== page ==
Target cities include Lhasa, Kyoto, Varanasi, Najaf and Rome where religion plays a dominant role in urban development

New Leverhulme trust research fellowship to study conflict in holy cities.

Professor Mick Dumper has been awarded a 3 year Major Research Fellowship by the Leverhulme Trust to study why conflicts arise and how they are managed in holy cities in different parts of the world. Commencing in September 2015, the project, entitled Power, Piety and People: The Politics of Holy Cities in the 21st Century, will draw on research previously carried out in divided cities. However, this award will focus on the “holiness” of a city in order to explore the relationship between the religious features of a city and the conflicts that occur in them.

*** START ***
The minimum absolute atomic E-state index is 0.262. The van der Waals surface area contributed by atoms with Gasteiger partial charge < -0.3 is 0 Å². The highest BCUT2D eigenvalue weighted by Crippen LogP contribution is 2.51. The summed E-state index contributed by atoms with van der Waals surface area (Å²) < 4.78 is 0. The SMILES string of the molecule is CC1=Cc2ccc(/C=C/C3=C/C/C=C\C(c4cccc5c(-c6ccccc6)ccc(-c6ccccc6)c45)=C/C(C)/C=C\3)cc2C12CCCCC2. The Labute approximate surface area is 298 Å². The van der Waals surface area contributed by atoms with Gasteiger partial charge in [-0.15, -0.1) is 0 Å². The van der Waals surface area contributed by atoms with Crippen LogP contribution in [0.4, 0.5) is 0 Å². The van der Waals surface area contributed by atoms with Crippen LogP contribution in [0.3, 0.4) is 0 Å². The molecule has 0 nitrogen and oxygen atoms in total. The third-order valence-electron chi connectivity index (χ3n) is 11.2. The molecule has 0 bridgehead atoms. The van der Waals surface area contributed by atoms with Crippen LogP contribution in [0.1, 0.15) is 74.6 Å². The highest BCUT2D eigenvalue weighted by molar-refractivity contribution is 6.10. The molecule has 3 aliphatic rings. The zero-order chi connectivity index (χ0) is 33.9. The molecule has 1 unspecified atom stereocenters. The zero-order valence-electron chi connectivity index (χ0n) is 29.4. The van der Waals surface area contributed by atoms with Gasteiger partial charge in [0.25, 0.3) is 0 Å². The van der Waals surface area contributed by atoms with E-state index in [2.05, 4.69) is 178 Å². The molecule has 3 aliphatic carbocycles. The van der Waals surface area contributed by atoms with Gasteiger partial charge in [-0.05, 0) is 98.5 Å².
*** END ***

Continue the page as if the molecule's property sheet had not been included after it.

Target cities include Lhasa, Kyoto, Varanasi, Najaf and Rome where religion plays a dominant role in urban development. These cities are characterised by particular forms of land use and property ownership, by the acting out of public rituals such as services and processions, by certain types of employment and by significant monumental construction in the form of holy sites. One of the tasks of this project is to develop a working definition of a holy city so that the kinds of conflict they exhibit can be contextualised and studied in a more systematic manner. “The presence of holy sites in cities can create forms of conflict which are more intense and more intractable than other forms of conflicts” argues Professor Dumper. “In view of the combination of greater religious activity by the population at large and also the rapid in-crease in urbanisation, this is an urgent topic for examination. The project will provide a much needed deeper and more nuanced un-derstanding of these kinds of conflicts.”

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